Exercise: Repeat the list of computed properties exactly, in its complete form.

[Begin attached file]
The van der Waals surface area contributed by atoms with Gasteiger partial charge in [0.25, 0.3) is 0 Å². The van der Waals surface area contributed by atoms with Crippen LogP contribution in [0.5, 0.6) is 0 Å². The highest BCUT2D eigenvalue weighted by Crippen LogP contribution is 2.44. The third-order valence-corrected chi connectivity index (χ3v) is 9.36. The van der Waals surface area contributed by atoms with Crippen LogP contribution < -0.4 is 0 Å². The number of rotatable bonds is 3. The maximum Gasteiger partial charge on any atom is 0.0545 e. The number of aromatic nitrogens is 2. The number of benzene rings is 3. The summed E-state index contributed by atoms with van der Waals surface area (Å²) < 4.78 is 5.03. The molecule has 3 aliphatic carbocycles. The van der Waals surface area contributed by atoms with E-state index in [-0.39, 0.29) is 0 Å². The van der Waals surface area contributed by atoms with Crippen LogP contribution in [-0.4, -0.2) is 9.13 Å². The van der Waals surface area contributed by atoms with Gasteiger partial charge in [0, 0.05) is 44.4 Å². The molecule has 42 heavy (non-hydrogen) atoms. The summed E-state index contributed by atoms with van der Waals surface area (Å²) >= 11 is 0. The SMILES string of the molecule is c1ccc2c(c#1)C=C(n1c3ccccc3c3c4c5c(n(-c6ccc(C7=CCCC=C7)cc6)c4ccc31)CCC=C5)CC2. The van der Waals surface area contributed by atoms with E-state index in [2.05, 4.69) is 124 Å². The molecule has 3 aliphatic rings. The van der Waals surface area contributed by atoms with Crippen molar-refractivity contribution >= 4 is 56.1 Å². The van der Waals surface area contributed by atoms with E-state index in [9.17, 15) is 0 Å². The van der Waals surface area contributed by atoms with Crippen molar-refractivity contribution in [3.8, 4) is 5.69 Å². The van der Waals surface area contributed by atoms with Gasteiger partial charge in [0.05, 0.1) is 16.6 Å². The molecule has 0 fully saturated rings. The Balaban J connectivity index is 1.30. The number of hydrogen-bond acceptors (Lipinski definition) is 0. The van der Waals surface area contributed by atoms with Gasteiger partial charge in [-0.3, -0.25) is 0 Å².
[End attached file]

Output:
The van der Waals surface area contributed by atoms with Gasteiger partial charge in [0.25, 0.3) is 0 Å². The van der Waals surface area contributed by atoms with Crippen LogP contribution in [0.5, 0.6) is 0 Å². The highest BCUT2D eigenvalue weighted by Crippen LogP contribution is 2.44. The third-order valence-corrected chi connectivity index (χ3v) is 9.36. The van der Waals surface area contributed by atoms with Crippen LogP contribution < -0.4 is 0 Å². The number of rotatable bonds is 3. The maximum Gasteiger partial charge on any atom is 0.0545 e. The number of aromatic nitrogens is 2. The number of benzene rings is 3. The summed E-state index contributed by atoms with van der Waals surface area (Å²) < 4.78 is 5.03. The molecule has 3 aliphatic carbocycles. The van der Waals surface area contributed by atoms with E-state index in [-0.39, 0.29) is 0 Å². The van der Waals surface area contributed by atoms with Crippen LogP contribution in [-0.4, -0.2) is 9.13 Å². The van der Waals surface area contributed by atoms with Gasteiger partial charge in [0, 0.05) is 44.4 Å². The molecule has 42 heavy (non-hydrogen) atoms. The summed E-state index contributed by atoms with van der Waals surface area (Å²) >= 11 is 0. The SMILES string of the molecule is c1ccc2c(c#1)C=C(n1c3ccccc3c3c4c5c(n(-c6ccc(C7=CCCC=C7)cc6)c4ccc31)CCC=C5)CC2. The van der Waals surface area contributed by atoms with E-state index in [2.05, 4.69) is 124 Å². The molecule has 3 aliphatic rings. The van der Waals surface area contributed by atoms with Crippen molar-refractivity contribution >= 4 is 56.1 Å². The van der Waals surface area contributed by atoms with E-state index in [9.17, 15) is 0 Å². The van der Waals surface area contributed by atoms with Crippen molar-refractivity contribution in [3.8, 4) is 5.69 Å². The van der Waals surface area contributed by atoms with Gasteiger partial charge in [0.05, 0.1) is 16.6 Å². The molecule has 0 fully saturated rings. The Balaban J connectivity index is 1.30. The number of hydrogen-bond acceptors (Lipinski definition) is 0. The van der Waals surface area contributed by atoms with Gasteiger partial charge in [-0.3, -0.25) is 0 Å².